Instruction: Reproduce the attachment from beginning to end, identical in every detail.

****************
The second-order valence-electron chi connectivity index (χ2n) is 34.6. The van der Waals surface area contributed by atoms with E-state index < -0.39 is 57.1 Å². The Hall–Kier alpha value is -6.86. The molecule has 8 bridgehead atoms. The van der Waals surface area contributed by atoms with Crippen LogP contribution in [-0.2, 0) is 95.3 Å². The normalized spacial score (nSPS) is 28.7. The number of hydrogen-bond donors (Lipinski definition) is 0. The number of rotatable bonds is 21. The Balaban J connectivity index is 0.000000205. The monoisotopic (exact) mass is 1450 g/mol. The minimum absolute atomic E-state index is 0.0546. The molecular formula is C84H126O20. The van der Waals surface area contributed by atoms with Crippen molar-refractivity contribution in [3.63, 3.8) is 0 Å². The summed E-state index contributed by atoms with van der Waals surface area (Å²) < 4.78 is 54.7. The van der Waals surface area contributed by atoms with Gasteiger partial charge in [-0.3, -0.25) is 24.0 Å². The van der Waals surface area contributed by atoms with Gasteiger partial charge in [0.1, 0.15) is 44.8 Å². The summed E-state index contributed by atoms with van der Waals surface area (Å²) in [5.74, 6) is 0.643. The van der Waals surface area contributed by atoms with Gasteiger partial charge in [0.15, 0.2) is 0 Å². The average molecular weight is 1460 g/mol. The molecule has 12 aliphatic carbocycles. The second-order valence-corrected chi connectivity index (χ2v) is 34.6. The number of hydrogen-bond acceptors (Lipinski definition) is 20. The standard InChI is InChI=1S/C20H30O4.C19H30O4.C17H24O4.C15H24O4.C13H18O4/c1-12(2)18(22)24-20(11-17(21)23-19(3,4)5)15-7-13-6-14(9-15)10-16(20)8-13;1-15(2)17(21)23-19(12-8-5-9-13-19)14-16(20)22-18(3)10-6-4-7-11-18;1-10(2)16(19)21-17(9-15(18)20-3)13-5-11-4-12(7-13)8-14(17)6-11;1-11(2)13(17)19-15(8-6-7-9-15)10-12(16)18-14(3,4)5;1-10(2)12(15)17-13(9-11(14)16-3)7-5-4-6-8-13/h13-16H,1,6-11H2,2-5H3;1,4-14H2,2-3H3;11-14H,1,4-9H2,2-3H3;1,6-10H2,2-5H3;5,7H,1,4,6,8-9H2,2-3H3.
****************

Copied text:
The second-order valence-electron chi connectivity index (χ2n) is 34.6. The van der Waals surface area contributed by atoms with E-state index < -0.39 is 57.1 Å². The Hall–Kier alpha value is -6.86. The molecule has 8 bridgehead atoms. The van der Waals surface area contributed by atoms with Crippen LogP contribution in [-0.2, 0) is 95.3 Å². The normalized spacial score (nSPS) is 28.7. The number of hydrogen-bond donors (Lipinski definition) is 0. The number of rotatable bonds is 21. The Balaban J connectivity index is 0.000000205. The monoisotopic (exact) mass is 1450 g/mol. The minimum absolute atomic E-state index is 0.0546. The molecular formula is C84H126O20. The van der Waals surface area contributed by atoms with Crippen molar-refractivity contribution in [3.63, 3.8) is 0 Å². The summed E-state index contributed by atoms with van der Waals surface area (Å²) < 4.78 is 54.7. The van der Waals surface area contributed by atoms with Gasteiger partial charge in [-0.3, -0.25) is 24.0 Å². The van der Waals surface area contributed by atoms with Gasteiger partial charge in [0.1, 0.15) is 44.8 Å². The summed E-state index contributed by atoms with van der Waals surface area (Å²) in [5.74, 6) is 0.643. The van der Waals surface area contributed by atoms with Gasteiger partial charge in [0.15, 0.2) is 0 Å². The average molecular weight is 1460 g/mol. The molecule has 12 aliphatic carbocycles. The second-order valence-corrected chi connectivity index (χ2v) is 34.6. The number of hydrogen-bond acceptors (Lipinski definition) is 20. The standard InChI is InChI=1S/C20H30O4.C19H30O4.C17H24O4.C15H24O4.C13H18O4/c1-12(2)18(22)24-20(11-17(21)23-19(3,4)5)15-7-13-6-14(9-15)10-16(20)8-13;1-15(2)17(21)23-19(12-8-5-9-13-19)14-16(20)22-18(3)10-6-4-7-11-18;1-10(2)16(19)21-17(9-15(18)20-3)13-5-11-4-12(7-13)8-14(17)6-11;1-11(2)13(17)19-15(8-6-7-9-15)10-12(16)18-14(3,4)5;1-10(2)12(15)17-13(9-11(14)16-3)7-5-4-6-8-13/h13-16H,1,6-11H2,2-5H3;1,4-14H2,2-3H3;11-14H,1,4-9H2,2-3H3;1,6-10H2,2-5H3;5,7H,1,4,6,8-9H2,2-3H3.